The automation of manual tasks and use of AI chatbots is not new to many teams, but with the advent of the crisis, these technologies became more valuable than ever. While teams are squeezed on time and resources, AI-powered automation allows them to channel their efforts to the business activities that require human intelligence. One example of a sector leveraging AI to keep itself afloat during this time is air travel, as airlines have been overloaded with customer service queries related to cancelled travel plans, many are using AI chatbots to provide this information to customers.
Data science also shows value within workforces by providing insights to managers on areas where employees might need more support or resources. For example, company leaders can gather data on cloud infrastructure use by certain employees and determine whether or not they need more bandwidth or access to different features.
For those businesses that understand the value of data science but don’t have the in-house expertise that is necessary to execute it, low-code and no-code development platforms are allowing them to create analytics solutions – without a data science team. These platforms include Alteryx, Google’s CloudAutoML, Amazon SageMaker and Azure AutoML. They provide an environment for developing AI or ML applications without the need for extensive programming experience.
Data science team roles are shifting
The uptick in the need for data science, across industries, comes with the need for data science teams. While hiring may have slowed down in the tech sector – Google slowed its hiring efforts during the pandemic – data scientists professionals are still in high demand. However, it’s important to keep a close eye on how these teams continue to evolve.
One position which is increasingly in-demand as businesses become more data-driven is the role of the Algorithm Translator. This person is responsible for translating business problems into data problems and, once the data answer is found, articulating this back into an actionable solution for business leaders to apply.
The Algorithm Translator must first break down the problem statement into use cases, connect these use cases with the appropriate data set, and understand any limitations on the data sources so the problem is ready to be solved with data analytics. Then, in order to translate the data answer into a business solution, the Algorithm Translator must stitch the insights from the individual use cases together to create a digestible data story that non-technical team members can put into action.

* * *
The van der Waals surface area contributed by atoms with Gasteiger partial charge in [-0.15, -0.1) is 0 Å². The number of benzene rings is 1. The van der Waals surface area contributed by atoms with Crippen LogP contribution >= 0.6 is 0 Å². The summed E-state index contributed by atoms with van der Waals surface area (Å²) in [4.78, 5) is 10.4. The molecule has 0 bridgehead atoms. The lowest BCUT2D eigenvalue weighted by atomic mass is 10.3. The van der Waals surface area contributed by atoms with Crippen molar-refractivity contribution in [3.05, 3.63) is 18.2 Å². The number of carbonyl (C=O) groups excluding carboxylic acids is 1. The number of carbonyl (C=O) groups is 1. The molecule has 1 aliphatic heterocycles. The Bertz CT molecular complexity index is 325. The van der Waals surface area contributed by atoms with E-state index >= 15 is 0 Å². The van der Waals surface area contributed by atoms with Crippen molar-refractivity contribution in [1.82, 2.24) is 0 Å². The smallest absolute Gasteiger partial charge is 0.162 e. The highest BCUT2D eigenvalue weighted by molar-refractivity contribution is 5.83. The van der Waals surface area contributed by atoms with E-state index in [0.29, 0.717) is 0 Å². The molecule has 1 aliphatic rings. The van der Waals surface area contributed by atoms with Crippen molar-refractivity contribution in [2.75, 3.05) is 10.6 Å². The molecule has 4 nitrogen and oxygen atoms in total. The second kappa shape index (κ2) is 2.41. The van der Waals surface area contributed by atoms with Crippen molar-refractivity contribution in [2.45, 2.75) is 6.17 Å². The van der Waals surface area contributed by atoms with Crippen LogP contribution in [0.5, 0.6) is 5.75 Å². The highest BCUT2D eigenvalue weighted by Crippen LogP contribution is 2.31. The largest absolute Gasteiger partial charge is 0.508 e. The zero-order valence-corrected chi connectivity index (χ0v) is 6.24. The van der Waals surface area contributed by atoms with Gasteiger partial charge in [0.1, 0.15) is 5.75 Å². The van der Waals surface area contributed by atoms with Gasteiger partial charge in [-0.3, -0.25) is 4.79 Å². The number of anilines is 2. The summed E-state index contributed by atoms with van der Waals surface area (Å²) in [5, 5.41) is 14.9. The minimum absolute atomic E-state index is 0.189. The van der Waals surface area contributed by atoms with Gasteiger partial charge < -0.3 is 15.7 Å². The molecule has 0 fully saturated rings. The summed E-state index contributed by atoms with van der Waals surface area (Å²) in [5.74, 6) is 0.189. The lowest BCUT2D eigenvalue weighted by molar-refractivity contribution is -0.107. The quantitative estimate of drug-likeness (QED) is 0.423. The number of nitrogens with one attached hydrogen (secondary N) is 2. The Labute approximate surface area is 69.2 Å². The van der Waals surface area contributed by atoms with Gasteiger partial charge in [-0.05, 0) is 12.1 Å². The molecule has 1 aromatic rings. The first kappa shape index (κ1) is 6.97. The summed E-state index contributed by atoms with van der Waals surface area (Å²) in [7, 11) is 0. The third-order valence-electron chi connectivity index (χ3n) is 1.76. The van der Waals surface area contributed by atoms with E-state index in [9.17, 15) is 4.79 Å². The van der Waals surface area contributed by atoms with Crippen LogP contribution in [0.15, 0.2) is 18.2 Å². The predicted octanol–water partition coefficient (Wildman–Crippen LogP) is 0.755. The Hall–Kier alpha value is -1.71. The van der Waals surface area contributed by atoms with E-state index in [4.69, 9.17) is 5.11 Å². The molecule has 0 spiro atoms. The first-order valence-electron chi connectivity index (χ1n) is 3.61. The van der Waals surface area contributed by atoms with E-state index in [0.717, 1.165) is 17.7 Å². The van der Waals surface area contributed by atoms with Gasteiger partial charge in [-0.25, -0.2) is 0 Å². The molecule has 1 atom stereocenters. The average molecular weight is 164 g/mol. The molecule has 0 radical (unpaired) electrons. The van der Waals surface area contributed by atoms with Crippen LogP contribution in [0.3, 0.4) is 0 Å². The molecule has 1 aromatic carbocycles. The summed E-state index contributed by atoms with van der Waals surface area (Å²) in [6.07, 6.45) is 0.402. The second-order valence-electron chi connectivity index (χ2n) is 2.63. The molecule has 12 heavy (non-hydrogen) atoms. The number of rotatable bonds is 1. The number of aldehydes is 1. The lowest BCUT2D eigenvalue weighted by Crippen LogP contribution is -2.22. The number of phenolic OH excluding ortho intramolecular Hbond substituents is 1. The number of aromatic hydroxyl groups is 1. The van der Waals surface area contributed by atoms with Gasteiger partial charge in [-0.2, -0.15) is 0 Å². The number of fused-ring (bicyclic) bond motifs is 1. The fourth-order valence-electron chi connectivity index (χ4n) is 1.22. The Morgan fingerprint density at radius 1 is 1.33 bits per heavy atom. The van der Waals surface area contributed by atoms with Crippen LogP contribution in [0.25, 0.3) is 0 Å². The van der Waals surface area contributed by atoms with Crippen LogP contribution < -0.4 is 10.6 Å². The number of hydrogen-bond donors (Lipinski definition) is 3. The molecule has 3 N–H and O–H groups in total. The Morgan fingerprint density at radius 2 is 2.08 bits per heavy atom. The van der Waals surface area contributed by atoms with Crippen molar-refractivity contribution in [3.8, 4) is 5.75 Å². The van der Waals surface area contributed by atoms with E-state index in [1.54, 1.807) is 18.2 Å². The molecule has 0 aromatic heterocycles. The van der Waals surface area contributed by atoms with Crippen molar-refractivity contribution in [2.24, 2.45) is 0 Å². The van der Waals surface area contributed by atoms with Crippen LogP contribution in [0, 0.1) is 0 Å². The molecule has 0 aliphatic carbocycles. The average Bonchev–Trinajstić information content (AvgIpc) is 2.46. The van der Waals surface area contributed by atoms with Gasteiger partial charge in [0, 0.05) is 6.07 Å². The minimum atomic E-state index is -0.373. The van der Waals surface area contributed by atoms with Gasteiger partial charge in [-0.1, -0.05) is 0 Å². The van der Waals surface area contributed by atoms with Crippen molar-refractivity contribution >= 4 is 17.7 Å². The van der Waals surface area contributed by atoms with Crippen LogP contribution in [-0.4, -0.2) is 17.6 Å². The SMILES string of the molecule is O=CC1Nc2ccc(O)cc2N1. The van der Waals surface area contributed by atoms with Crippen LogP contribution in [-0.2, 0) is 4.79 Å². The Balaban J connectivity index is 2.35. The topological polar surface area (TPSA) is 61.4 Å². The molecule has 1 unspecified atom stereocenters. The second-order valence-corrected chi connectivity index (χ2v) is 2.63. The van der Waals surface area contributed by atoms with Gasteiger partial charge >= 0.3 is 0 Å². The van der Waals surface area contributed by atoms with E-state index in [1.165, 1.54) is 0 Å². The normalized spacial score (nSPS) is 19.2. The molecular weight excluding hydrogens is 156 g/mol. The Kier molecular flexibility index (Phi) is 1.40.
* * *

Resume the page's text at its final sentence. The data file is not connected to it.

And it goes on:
Data Engineers are also growing in importance as the amount of data that businesses routinely collect continues to grow exponentially. While data gathering is an important initial step in an organization’s data journey, the majority of this data goes into databases and stays in storage without ever being mined.
Here’s where the Data Engineer comes in. Data Engineers exist to stop this data from sitting idle and make it accessible, and hence actionable. This role is vital at the moment as companies may be missing important data insights from the last few months that are sitting unaddressed.
Data science is no longer something that selected departments of organizations within certain industries deal with, as teams from across sectors and departments realize its value during uncertain times. As industry applications grow and data science and business teams become more analogous, organizations will discover that the only true way to operate – in the good times and the bad – is by being data-driven.